Organizing Notes

Bruce Gagnon is coordinator of the Global Network Against Weapons & Nuclear Power in Space. He offers his own reflections on organizing and the state of America's declining empire....

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Location: Bath, Maine, United States

The collapsing US military & economic empire is making Washington & NATO even more dangerous. US could not beat the Taliban but thinks it can take on China-Russia-Iran...a sign of psychopathology for sure.

Friday, January 03, 2014


  • The Israeli government is torturing Palestinian children, including keeping them in outdoor cages during winter, according to a new human rights report. A report by the Public Committee Against Torture in Israel claims children suspected of minor crimes have been subjected to “public caging,” threats and acts of sexual violence and military trials without representation.
  • Ilan Pappé is foremost among the Israeli "new historians" who have challenged the traditional view of Israeli history, especially the Israeli role in the 1948 ethic cleansing of Palestinians.  He teaches history at Exeter University in England.  I share some of what Pappé said in a recent extensive interview:
If I had to choose a formative event that really changed my point of view in dramatic way, it would be the attack of the Israelis on Lebanon in 1982. For us who grew up in Israel, it was the first non-consensus war, the first war that obviously was a war of choice: Israel was not attacked, Israel attacked. Then the first Intifada happened. These events were eye openers in many ways for people like myself who already had some doubts about Zionism, about the historical version we learned at school.

It [Israel] is a very indoctrinated society probably more than most of Western societies and more than the non-Western societies. It is not because of coercion that people are indoctrinated, it is a powerful indoctrination from the moment you are born to the moment you die. 

Even the first Zionist settlers when they came and realised that what they thought was an empty land or at least their own land, was full of Arab people, they regarded these people as aliens, as violent aliens who took over their land. It is this infrastructure they have built about the other side that feeds all the Israelis’ perception and visions. It is a dehumanisation of the Palestinians that begins in the late nineteen century.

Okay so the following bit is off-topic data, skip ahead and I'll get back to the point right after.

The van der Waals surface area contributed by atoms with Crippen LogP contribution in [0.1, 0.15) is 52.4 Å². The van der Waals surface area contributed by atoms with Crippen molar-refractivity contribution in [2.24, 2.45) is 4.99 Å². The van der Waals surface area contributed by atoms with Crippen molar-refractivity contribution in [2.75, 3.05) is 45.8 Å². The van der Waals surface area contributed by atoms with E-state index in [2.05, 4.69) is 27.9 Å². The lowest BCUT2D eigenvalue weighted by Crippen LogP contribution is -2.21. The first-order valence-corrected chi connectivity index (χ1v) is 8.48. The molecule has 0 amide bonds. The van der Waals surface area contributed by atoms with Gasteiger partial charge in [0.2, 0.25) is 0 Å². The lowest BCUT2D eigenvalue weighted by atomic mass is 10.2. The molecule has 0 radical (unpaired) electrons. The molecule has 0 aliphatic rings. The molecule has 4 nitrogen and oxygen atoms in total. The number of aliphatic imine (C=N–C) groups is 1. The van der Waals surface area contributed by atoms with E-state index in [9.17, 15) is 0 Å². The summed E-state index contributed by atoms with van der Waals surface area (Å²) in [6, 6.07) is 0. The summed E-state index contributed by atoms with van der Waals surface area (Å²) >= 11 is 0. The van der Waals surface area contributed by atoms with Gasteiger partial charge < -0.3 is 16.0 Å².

The Palestinian political elite lived in the cities of Palestine but the main victims of Zionism up to the 1930s were in the countryside. That’s why the revolt started there but there were sections of the urban elite that joined them..... I pointed out in one of my books that the British killed or imprisoned most of those who belonged to the Palestinian political elite and military or potentially military elite. They created a Palestinian society that was quite defenceless in 1947 when the first Zionist actions, with the knowledge that the British mandate was coming to an end, commenced. I think it had an impact on the inability of the Palestinians to resist a year later in 1948, the ethnic cleansing of Palestine.

The task of changing Jewish society from within is formidable. This society seems to be more and more entrenched in its positions. The more I think about it the more desperate I am about succeeding in changing it from within.
  • The American Studies Association (ASA) is facing down the predictable backlash against its historic mid-December resolution in support of the academic boycott of Israel. "With the vote to boycott Israeli universities, the ASA has embraced a legitimate means of addressing Israel's human rights violations and challenging the U.S. government's unconditional support for Israel," reads the ASA press release. "As we move forward, threats and insults will not silence our voices or undermine the growing support for the academic boycott."